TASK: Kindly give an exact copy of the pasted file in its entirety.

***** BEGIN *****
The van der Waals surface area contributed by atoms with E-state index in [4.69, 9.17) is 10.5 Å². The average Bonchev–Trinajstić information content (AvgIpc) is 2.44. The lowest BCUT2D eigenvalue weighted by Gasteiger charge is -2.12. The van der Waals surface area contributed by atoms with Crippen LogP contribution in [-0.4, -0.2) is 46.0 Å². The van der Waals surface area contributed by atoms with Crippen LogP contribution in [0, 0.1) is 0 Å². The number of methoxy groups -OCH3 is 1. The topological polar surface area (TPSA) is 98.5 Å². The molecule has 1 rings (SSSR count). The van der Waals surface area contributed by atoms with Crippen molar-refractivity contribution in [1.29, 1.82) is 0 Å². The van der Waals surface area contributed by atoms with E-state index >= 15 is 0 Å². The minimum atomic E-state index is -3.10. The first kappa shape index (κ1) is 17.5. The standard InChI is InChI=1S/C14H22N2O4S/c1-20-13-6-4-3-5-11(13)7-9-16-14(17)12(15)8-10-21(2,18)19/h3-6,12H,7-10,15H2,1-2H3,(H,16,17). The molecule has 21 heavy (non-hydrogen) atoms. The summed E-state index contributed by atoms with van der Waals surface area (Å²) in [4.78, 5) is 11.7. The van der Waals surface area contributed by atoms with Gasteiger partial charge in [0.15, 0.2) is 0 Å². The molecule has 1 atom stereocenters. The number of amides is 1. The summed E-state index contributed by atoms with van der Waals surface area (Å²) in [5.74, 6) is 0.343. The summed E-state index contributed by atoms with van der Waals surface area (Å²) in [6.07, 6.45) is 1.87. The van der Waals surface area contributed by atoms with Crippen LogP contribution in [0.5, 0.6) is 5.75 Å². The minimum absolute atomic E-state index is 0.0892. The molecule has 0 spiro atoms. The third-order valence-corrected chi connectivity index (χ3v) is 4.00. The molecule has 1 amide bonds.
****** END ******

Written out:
The van der Waals surface area contributed by atoms with E-state index in [4.69, 9.17) is 10.5 Å². The average Bonchev–Trinajstić information content (AvgIpc) is 2.44. The lowest BCUT2D eigenvalue weighted by Gasteiger charge is -2.12. The van der Waals surface area contributed by atoms with Crippen LogP contribution in [-0.4, -0.2) is 46.0 Å². The van der Waals surface area contributed by atoms with Crippen LogP contribution in [0, 0.1) is 0 Å². The number of methoxy groups -OCH3 is 1. The topological polar surface area (TPSA) is 98.5 Å². The molecule has 1 rings (SSSR count). The van der Waals surface area contributed by atoms with Crippen molar-refractivity contribution in [1.29, 1.82) is 0 Å². The van der Waals surface area contributed by atoms with E-state index >= 15 is 0 Å². The minimum atomic E-state index is -3.10. The first kappa shape index (κ1) is 17.5. The standard InChI is InChI=1S/C14H22N2O4S/c1-20-13-6-4-3-5-11(13)7-9-16-14(17)12(15)8-10-21(2,18)19/h3-6,12H,7-10,15H2,1-2H3,(H,16,17). The molecule has 21 heavy (non-hydrogen) atoms. The summed E-state index contributed by atoms with van der Waals surface area (Å²) in [4.78, 5) is 11.7. The van der Waals surface area contributed by atoms with Gasteiger partial charge in [0.15, 0.2) is 0 Å². The molecule has 1 atom stereocenters. The number of amides is 1. The summed E-state index contributed by atoms with van der Waals surface area (Å²) in [5.74, 6) is 0.343. The summed E-state index contributed by atoms with van der Waals surface area (Å²) in [6.07, 6.45) is 1.87. The van der Waals surface area contributed by atoms with Crippen LogP contribution in [0.5, 0.6) is 5.75 Å². The minimum absolute atomic E-state index is 0.0892. The molecule has 0 spiro atoms. The third-order valence-corrected chi connectivity index (χ3v) is 4.00. The molecule has 1 amide bonds.